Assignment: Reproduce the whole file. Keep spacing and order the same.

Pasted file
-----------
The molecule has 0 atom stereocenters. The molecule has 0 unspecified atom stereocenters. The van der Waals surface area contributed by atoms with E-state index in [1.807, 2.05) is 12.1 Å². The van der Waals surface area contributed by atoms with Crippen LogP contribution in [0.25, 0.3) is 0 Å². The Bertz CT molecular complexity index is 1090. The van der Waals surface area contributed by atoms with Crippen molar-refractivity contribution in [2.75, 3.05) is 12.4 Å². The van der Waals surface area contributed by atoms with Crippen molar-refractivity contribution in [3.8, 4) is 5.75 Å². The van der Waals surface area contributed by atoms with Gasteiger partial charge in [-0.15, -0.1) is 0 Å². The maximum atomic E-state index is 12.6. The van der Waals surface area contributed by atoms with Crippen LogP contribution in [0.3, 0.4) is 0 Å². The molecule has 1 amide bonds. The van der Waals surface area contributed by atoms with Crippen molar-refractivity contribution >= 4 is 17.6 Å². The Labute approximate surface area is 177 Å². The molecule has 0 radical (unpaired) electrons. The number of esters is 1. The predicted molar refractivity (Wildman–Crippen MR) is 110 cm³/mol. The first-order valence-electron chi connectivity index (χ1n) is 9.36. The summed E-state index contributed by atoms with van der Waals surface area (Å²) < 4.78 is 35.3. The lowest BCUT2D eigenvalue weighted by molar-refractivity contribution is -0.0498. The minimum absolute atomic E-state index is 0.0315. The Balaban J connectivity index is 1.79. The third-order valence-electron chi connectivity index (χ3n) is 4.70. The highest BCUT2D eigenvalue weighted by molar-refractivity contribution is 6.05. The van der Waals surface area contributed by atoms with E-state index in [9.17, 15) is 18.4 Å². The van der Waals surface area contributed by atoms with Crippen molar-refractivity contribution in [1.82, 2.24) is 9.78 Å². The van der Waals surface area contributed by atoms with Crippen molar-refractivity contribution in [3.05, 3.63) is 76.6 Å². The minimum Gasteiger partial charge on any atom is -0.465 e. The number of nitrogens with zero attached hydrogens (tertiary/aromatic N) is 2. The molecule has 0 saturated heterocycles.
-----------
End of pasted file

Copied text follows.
The molecule has 0 atom stereocenters. The molecule has 0 unspecified atom stereocenters. The van der Waals surface area contributed by atoms with E-state index in [1.807, 2.05) is 12.1 Å². The van der Waals surface area contributed by atoms with Crippen LogP contribution in [0.25, 0.3) is 0 Å². The Bertz CT molecular complexity index is 1090. The van der Waals surface area contributed by atoms with Crippen molar-refractivity contribution in [2.75, 3.05) is 12.4 Å². The van der Waals surface area contributed by atoms with Crippen molar-refractivity contribution in [3.8, 4) is 5.75 Å². The van der Waals surface area contributed by atoms with Gasteiger partial charge in [-0.15, -0.1) is 0 Å². The maximum atomic E-state index is 12.6. The van der Waals surface area contributed by atoms with Crippen LogP contribution in [0.3, 0.4) is 0 Å². The molecule has 1 amide bonds. The van der Waals surface area contributed by atoms with Crippen molar-refractivity contribution >= 4 is 17.6 Å². The Labute approximate surface area is 177 Å². The molecule has 0 radical (unpaired) electrons. The number of esters is 1. The predicted molar refractivity (Wildman–Crippen MR) is 110 cm³/mol. The first-order valence-electron chi connectivity index (χ1n) is 9.36. The summed E-state index contributed by atoms with van der Waals surface area (Å²) < 4.78 is 35.3. The lowest BCUT2D eigenvalue weighted by molar-refractivity contribution is -0.0498. The minimum absolute atomic E-state index is 0.0315. The Balaban J connectivity index is 1.79. The third-order valence-electron chi connectivity index (χ3n) is 4.70. The highest BCUT2D eigenvalue weighted by molar-refractivity contribution is 6.05. The van der Waals surface area contributed by atoms with E-state index in [9.17, 15) is 18.4 Å². The van der Waals surface area contributed by atoms with Crippen molar-refractivity contribution in [1.82, 2.24) is 9.78 Å². The van der Waals surface area contributed by atoms with Crippen molar-refractivity contribution in [3.05, 3.63) is 76.6 Å². The minimum Gasteiger partial charge on any atom is -0.465 e. The number of nitrogens with zero attached hydrogens (tertiary/aromatic N) is 2. The molecule has 0 saturated heterocycles.